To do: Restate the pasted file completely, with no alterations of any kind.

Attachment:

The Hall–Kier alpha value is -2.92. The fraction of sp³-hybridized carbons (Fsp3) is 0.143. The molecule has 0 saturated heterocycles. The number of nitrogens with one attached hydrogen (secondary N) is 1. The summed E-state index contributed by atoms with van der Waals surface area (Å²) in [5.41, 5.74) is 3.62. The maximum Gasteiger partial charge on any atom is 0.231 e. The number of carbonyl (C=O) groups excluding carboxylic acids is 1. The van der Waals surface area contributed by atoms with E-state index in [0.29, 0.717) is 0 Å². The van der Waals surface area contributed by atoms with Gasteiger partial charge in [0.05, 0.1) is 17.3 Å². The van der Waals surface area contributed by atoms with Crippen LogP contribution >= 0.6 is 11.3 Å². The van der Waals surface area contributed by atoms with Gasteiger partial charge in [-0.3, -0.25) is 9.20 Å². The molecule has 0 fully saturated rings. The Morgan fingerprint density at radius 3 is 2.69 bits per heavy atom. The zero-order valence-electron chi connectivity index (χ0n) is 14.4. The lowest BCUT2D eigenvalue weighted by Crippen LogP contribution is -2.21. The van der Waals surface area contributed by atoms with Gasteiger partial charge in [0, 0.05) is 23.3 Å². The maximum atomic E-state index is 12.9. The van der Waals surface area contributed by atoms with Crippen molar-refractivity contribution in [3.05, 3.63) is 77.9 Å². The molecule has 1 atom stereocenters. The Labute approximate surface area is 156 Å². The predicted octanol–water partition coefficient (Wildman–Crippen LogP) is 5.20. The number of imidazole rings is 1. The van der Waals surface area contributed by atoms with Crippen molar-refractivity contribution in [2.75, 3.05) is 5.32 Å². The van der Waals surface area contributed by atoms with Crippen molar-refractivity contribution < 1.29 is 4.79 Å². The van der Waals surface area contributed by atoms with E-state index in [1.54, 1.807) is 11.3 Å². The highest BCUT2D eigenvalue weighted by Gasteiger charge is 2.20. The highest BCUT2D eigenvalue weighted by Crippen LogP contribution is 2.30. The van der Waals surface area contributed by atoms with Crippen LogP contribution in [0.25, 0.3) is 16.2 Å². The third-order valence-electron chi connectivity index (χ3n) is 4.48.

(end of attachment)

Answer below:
The Hall–Kier alpha value is -2.92. The fraction of sp³-hybridized carbons (Fsp3) is 0.143. The molecule has 0 saturated heterocycles. The number of nitrogens with one attached hydrogen (secondary N) is 1. The summed E-state index contributed by atoms with van der Waals surface area (Å²) in [5.41, 5.74) is 3.62. The maximum Gasteiger partial charge on any atom is 0.231 e. The number of carbonyl (C=O) groups excluding carboxylic acids is 1. The van der Waals surface area contributed by atoms with E-state index in [0.29, 0.717) is 0 Å². The van der Waals surface area contributed by atoms with Gasteiger partial charge in [0.05, 0.1) is 17.3 Å². The van der Waals surface area contributed by atoms with Crippen LogP contribution >= 0.6 is 11.3 Å². The van der Waals surface area contributed by atoms with Gasteiger partial charge in [-0.3, -0.25) is 9.20 Å². The molecule has 0 fully saturated rings. The Morgan fingerprint density at radius 3 is 2.69 bits per heavy atom. The zero-order valence-electron chi connectivity index (χ0n) is 14.4. The lowest BCUT2D eigenvalue weighted by Crippen LogP contribution is -2.21. The van der Waals surface area contributed by atoms with Gasteiger partial charge in [0, 0.05) is 23.3 Å². The maximum atomic E-state index is 12.9. The van der Waals surface area contributed by atoms with Crippen molar-refractivity contribution in [3.05, 3.63) is 77.9 Å². The molecule has 1 atom stereocenters. The Labute approximate surface area is 156 Å². The predicted octanol–water partition coefficient (Wildman–Crippen LogP) is 5.20. The number of imidazole rings is 1. The van der Waals surface area contributed by atoms with Crippen molar-refractivity contribution in [2.75, 3.05) is 5.32 Å². The van der Waals surface area contributed by atoms with Crippen molar-refractivity contribution < 1.29 is 4.79 Å². The van der Waals surface area contributed by atoms with E-state index in [1.54, 1.807) is 11.3 Å². The highest BCUT2D eigenvalue weighted by Gasteiger charge is 2.20. The highest BCUT2D eigenvalue weighted by Crippen LogP contribution is 2.30. The van der Waals surface area contributed by atoms with Crippen LogP contribution in [0.25, 0.3) is 16.2 Å². The third-order valence-electron chi connectivity index (χ3n) is 4.48.